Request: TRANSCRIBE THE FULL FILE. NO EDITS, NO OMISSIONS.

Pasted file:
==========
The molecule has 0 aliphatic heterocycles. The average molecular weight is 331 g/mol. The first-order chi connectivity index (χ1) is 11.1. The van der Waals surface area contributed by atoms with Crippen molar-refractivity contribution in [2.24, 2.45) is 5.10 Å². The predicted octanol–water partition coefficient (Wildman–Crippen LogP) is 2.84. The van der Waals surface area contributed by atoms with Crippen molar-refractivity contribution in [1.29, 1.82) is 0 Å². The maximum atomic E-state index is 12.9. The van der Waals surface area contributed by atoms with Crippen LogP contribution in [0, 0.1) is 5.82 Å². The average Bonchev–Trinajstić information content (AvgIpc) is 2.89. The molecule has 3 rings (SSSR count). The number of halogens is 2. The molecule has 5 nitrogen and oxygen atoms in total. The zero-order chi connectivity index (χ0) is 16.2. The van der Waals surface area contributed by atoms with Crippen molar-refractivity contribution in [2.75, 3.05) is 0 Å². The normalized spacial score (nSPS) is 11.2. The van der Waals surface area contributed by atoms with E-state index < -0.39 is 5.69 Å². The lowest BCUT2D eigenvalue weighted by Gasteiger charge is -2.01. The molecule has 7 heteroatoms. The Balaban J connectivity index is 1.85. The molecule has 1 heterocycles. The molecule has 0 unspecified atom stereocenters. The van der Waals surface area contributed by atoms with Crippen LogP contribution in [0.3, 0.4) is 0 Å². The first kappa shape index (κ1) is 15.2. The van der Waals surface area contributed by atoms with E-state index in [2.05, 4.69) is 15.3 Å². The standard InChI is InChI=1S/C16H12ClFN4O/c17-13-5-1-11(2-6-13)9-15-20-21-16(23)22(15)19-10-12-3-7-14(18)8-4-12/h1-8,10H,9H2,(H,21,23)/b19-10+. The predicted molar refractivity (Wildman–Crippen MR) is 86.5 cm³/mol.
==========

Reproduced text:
The molecule has 0 aliphatic heterocycles. The average molecular weight is 331 g/mol. The first-order chi connectivity index (χ1) is 11.1. The van der Waals surface area contributed by atoms with Crippen molar-refractivity contribution in [2.24, 2.45) is 5.10 Å². The predicted octanol–water partition coefficient (Wildman–Crippen LogP) is 2.84. The van der Waals surface area contributed by atoms with Crippen molar-refractivity contribution in [1.29, 1.82) is 0 Å². The maximum atomic E-state index is 12.9. The van der Waals surface area contributed by atoms with Crippen LogP contribution in [0, 0.1) is 5.82 Å². The average Bonchev–Trinajstić information content (AvgIpc) is 2.89. The molecule has 3 rings (SSSR count). The number of halogens is 2. The molecule has 5 nitrogen and oxygen atoms in total. The zero-order chi connectivity index (χ0) is 16.2. The van der Waals surface area contributed by atoms with Crippen molar-refractivity contribution in [2.75, 3.05) is 0 Å². The normalized spacial score (nSPS) is 11.2. The van der Waals surface area contributed by atoms with E-state index < -0.39 is 5.69 Å². The lowest BCUT2D eigenvalue weighted by Gasteiger charge is -2.01. The molecule has 7 heteroatoms. The Balaban J connectivity index is 1.85. The molecule has 1 heterocycles. The molecule has 0 unspecified atom stereocenters. The van der Waals surface area contributed by atoms with Crippen LogP contribution in [0.3, 0.4) is 0 Å². The first kappa shape index (κ1) is 15.2. The van der Waals surface area contributed by atoms with E-state index in [2.05, 4.69) is 15.3 Å². The standard InChI is InChI=1S/C16H12ClFN4O/c17-13-5-1-11(2-6-13)9-15-20-21-16(23)22(15)19-10-12-3-7-14(18)8-4-12/h1-8,10H,9H2,(H,21,23)/b19-10+. The predicted molar refractivity (Wildman–Crippen MR) is 86.5 cm³/mol.